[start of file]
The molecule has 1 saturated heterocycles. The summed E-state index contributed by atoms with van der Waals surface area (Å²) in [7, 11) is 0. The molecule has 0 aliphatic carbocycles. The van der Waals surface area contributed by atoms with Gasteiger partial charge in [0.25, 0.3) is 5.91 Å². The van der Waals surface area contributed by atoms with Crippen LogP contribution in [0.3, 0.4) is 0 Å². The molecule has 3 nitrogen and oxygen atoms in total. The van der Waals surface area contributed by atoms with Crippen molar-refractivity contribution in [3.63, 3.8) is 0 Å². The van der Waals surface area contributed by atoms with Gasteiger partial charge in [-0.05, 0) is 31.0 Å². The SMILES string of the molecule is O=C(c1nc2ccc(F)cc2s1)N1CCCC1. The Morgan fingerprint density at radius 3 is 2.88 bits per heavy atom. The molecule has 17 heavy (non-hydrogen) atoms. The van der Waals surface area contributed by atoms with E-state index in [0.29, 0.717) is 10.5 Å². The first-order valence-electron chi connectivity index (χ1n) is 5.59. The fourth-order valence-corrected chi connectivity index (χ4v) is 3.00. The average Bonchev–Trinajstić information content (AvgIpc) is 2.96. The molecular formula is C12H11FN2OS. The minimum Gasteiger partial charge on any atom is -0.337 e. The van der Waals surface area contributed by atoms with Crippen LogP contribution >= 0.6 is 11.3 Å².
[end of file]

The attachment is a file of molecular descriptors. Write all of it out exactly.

The molecule has 1 saturated heterocycles. The summed E-state index contributed by atoms with van der Waals surface area (Å²) in [7, 11) is 0. The molecule has 0 aliphatic carbocycles. The van der Waals surface area contributed by atoms with Gasteiger partial charge in [0.25, 0.3) is 5.91 Å². The van der Waals surface area contributed by atoms with Crippen LogP contribution in [0.3, 0.4) is 0 Å². The molecule has 3 nitrogen and oxygen atoms in total. The van der Waals surface area contributed by atoms with Crippen molar-refractivity contribution in [3.63, 3.8) is 0 Å². The van der Waals surface area contributed by atoms with Gasteiger partial charge in [-0.05, 0) is 31.0 Å². The SMILES string of the molecule is O=C(c1nc2ccc(F)cc2s1)N1CCCC1. The Morgan fingerprint density at radius 3 is 2.88 bits per heavy atom. The molecule has 17 heavy (non-hydrogen) atoms. The van der Waals surface area contributed by atoms with E-state index in [0.29, 0.717) is 10.5 Å². The first-order valence-electron chi connectivity index (χ1n) is 5.59. The fourth-order valence-corrected chi connectivity index (χ4v) is 3.00. The average Bonchev–Trinajstić information content (AvgIpc) is 2.96. The molecular formula is C12H11FN2OS. The minimum Gasteiger partial charge on any atom is -0.337 e. The van der Waals surface area contributed by atoms with Crippen LogP contribution >= 0.6 is 11.3 Å².